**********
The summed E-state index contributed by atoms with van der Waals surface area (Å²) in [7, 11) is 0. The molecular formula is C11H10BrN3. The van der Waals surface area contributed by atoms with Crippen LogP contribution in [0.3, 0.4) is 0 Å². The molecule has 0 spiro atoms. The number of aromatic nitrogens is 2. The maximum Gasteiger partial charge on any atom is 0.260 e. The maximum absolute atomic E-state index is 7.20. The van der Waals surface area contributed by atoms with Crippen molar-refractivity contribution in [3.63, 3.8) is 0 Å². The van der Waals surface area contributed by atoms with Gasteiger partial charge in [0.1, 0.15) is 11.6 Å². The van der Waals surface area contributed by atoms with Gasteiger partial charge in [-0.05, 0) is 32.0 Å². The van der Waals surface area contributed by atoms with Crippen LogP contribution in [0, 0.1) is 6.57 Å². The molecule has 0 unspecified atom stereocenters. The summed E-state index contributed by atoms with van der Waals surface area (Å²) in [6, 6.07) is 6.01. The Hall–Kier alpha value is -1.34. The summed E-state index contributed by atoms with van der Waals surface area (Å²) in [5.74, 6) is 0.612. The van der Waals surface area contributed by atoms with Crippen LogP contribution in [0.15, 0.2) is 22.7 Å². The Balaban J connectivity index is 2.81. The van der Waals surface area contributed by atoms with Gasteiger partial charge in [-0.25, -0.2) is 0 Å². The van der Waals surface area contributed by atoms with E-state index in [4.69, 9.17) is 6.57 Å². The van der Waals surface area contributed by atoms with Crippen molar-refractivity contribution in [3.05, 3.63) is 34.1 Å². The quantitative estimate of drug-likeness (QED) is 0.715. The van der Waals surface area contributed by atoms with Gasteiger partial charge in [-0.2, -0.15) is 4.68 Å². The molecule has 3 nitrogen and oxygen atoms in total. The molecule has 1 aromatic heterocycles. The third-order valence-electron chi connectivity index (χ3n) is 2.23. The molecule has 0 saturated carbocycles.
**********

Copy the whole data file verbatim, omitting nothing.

The summed E-state index contributed by atoms with van der Waals surface area (Å²) in [7, 11) is 0. The molecular formula is C11H10BrN3. The van der Waals surface area contributed by atoms with Crippen LogP contribution in [0.3, 0.4) is 0 Å². The molecule has 0 spiro atoms. The number of aromatic nitrogens is 2. The maximum Gasteiger partial charge on any atom is 0.260 e. The maximum absolute atomic E-state index is 7.20. The van der Waals surface area contributed by atoms with Crippen molar-refractivity contribution in [3.63, 3.8) is 0 Å². The van der Waals surface area contributed by atoms with Gasteiger partial charge in [0.1, 0.15) is 11.6 Å². The van der Waals surface area contributed by atoms with Gasteiger partial charge in [-0.05, 0) is 32.0 Å². The van der Waals surface area contributed by atoms with Crippen LogP contribution in [0, 0.1) is 6.57 Å². The molecule has 0 unspecified atom stereocenters. The summed E-state index contributed by atoms with van der Waals surface area (Å²) in [6, 6.07) is 6.01. The Hall–Kier alpha value is -1.34. The summed E-state index contributed by atoms with van der Waals surface area (Å²) in [5.74, 6) is 0.612. The van der Waals surface area contributed by atoms with Crippen LogP contribution in [0.15, 0.2) is 22.7 Å². The Balaban J connectivity index is 2.81. The van der Waals surface area contributed by atoms with Gasteiger partial charge in [-0.25, -0.2) is 0 Å². The van der Waals surface area contributed by atoms with E-state index in [4.69, 9.17) is 6.57 Å². The van der Waals surface area contributed by atoms with Crippen molar-refractivity contribution in [3.05, 3.63) is 34.1 Å². The quantitative estimate of drug-likeness (QED) is 0.715. The van der Waals surface area contributed by atoms with Gasteiger partial charge in [-0.2, -0.15) is 4.68 Å². The molecule has 3 nitrogen and oxygen atoms in total. The molecule has 1 aromatic heterocycles. The third-order valence-electron chi connectivity index (χ3n) is 2.23. The molecule has 0 saturated carbocycles.